Literary observers and spectators of the theatre in Shakespeare’s time were concerned not simply with the meaning of literary works, but with the possibility of literature to affect its audiences. Monarchs and other figures of authority thought drama to wield such powers of influence that theatres and plays were at once censored and exploited so as to suppress as well as to harness their effects. Underlying the impulse of authority to regulate the theatre was the implicit belief in the political nature of drama and performance, in particular their capacity to subvert or to affirm existing hierarchies and social relations. The potential of drama to enact the opposing forces of repression and insurrection led to such contradictory claims that plays could, on the one hand, instruct subjects to obey their rulers by showing them the ultimate downfall of those that have ventured “tumults, commotions and insurrections” (Apology for Actors) and, on the other, inspire the contempt of subjects for their rulers by making the figure of monarchs appear ridiculous on the stage. How is drama political, and how do plays reveal the workings of power and authority? We will explore these questions and others through the study of Shakespeare’s plays.

    Meet the Professor:

    Judy Park received her Ph.D. at Cornell University before joining the English Department at Loyola Marymount University as assistant professor of Renaissance literature. She teaches courses in early modern literature, sixteenth and seventeenth century drama, and the history of British literature. Her research focuses primarily on English literature and drama of the seventeenth century, and her areas of interest include the relationship between dramatic and political forms, and the emergence of republican and imperialist thought in English and Dutch literary and political culture. She is currently at work on a book, Staging Republic and Empire: Politics of Drama, 1603-1660, a study of seventeenth-century Stuart and Interregnum drama that explores the contradictory forces of republicanism and empire in a range of dramatic forms, such as the masque, tragicomedy, and closet drama. She is a recipient of the Beinecke Scholarship and a Fulbright Grant, and is a member of Phi Beta Kappa.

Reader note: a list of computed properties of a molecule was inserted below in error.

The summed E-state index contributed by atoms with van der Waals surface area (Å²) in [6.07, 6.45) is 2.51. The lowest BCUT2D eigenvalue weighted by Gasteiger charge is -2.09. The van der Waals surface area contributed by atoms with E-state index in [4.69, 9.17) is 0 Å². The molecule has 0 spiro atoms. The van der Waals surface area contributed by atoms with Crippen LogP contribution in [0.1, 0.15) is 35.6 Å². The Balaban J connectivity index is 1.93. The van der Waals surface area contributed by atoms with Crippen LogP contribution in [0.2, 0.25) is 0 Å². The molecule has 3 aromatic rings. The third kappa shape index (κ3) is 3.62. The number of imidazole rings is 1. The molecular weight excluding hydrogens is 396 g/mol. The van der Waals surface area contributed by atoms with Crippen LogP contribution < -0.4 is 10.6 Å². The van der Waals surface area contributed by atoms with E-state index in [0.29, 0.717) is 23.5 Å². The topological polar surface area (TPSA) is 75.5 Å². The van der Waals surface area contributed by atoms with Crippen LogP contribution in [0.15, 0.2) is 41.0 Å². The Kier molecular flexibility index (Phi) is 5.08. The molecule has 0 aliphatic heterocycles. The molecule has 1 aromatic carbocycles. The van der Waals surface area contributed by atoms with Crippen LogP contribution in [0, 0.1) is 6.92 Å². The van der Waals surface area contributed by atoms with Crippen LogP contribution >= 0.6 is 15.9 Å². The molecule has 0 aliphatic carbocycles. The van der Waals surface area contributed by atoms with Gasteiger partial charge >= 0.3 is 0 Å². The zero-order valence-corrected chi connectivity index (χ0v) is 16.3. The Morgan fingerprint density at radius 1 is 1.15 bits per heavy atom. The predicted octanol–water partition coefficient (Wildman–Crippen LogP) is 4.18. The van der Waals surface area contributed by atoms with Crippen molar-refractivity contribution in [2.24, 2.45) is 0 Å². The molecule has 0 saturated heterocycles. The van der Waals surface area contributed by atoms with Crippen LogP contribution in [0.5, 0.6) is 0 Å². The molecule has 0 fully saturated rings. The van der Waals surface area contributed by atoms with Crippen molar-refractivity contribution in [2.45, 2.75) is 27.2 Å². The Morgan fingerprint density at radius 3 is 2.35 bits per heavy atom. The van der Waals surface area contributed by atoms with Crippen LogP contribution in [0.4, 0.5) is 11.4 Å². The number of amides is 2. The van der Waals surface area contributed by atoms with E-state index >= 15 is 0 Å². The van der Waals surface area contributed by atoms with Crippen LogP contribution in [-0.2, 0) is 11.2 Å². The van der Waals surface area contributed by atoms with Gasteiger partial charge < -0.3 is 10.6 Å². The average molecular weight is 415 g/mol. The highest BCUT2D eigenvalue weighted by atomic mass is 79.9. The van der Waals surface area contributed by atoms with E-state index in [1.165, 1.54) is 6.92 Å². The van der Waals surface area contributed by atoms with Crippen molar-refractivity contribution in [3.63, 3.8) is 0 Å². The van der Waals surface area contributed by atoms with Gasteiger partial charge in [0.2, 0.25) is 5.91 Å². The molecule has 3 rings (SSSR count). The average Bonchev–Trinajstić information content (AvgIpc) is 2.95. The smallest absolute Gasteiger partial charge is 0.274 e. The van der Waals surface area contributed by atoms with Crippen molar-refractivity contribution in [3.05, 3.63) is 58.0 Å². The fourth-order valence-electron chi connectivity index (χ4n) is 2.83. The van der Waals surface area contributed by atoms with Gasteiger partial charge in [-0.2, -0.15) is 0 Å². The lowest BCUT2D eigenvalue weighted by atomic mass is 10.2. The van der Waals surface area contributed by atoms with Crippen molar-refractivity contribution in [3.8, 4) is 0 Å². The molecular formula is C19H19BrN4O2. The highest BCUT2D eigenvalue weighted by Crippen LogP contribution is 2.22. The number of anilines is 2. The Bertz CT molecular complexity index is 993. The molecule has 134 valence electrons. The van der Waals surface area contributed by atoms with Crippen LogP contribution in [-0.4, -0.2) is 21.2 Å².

• Psychology in Everyday Life (Prof. Ricardo Machon, Psychology)

    MW 9:55-11:35am (CRN 75531)

    This course explores the science of psychology and its applications in everyday life experience. By critically examining and meaningfully integrating its historical roots— Philosophy and Natural Science— the course will introduce students to the intersection of psychological science, transcendence and contemporary social issues. Students will be introduced to the Biological – Psychological - Social/Cultural model, a predominant lens through which human behavior and mental processes are examined. Students will gain a holistic understanding of what it means to be a thinking, feeling, acting, reflecting, and questioning human being in everyday life.

    Meet the Professor:

    Ricardo Arturo Machón is a professor of psychology and holds a PhD in clinical psychology from the University of Southern California. As a first-generation college student and immigrant, he is also a graduate of Loyola High School of Los Angeles.

    He has over 30 professional publications primarily in psychopathology and neurodevelopment of mental disorders. His most recent area of scholarship, some of which he has co-authored with his students, includes integration of pedagogy, psychological science, first-generation college experience, and social and developmental issues among emerging adults. He is a recipient of the Daum Professorship 2010-2011, an endowed chair awarded to senior faculty by the Bellarmine College of Liberal Arts for excellence in teaching and advising; scholarship.

    Machón serves as Co-Director and Principal Investigator of the LMU McNair Post-Baccalaureate Achievement program for highly promising, first-generation college and underrepresented students in order to prepare them for graduate studies in STEM and social sciences. He is deeply committed to undergraduate student research, and since 1993 has directed and mentored well over 45 research projects and theses, typically presented at national professional and undergraduate psychological conferences.

  • Religion, Big History, and Ecology (Prof. Christopher Chapple, Theological Systems)

    TR 9:55-11:35am (CRN 77615) 

    We will explore four major religious traditions plus the insights of science as we think and talk and write about ecological prospects for the future. We will read the novel Ministry for the Future; the professors' books Living Landscapes: Meditations on the Elements in Hindu, Buddhist, and Jain Yogas and Black Indian; Journey of the Universe; and Laudato Si' by Pope Francis. Students will affiliate into elemental research groups and make presentations on films that interrogate environmental issues. We will have field trip experiences on and off campus that focus on recognizing the Tongva community that settled and thrived on what is now the LMU campus for a thousand years. Students will write frequently and self-reflectively, including a final research paper on a topic of their own interest.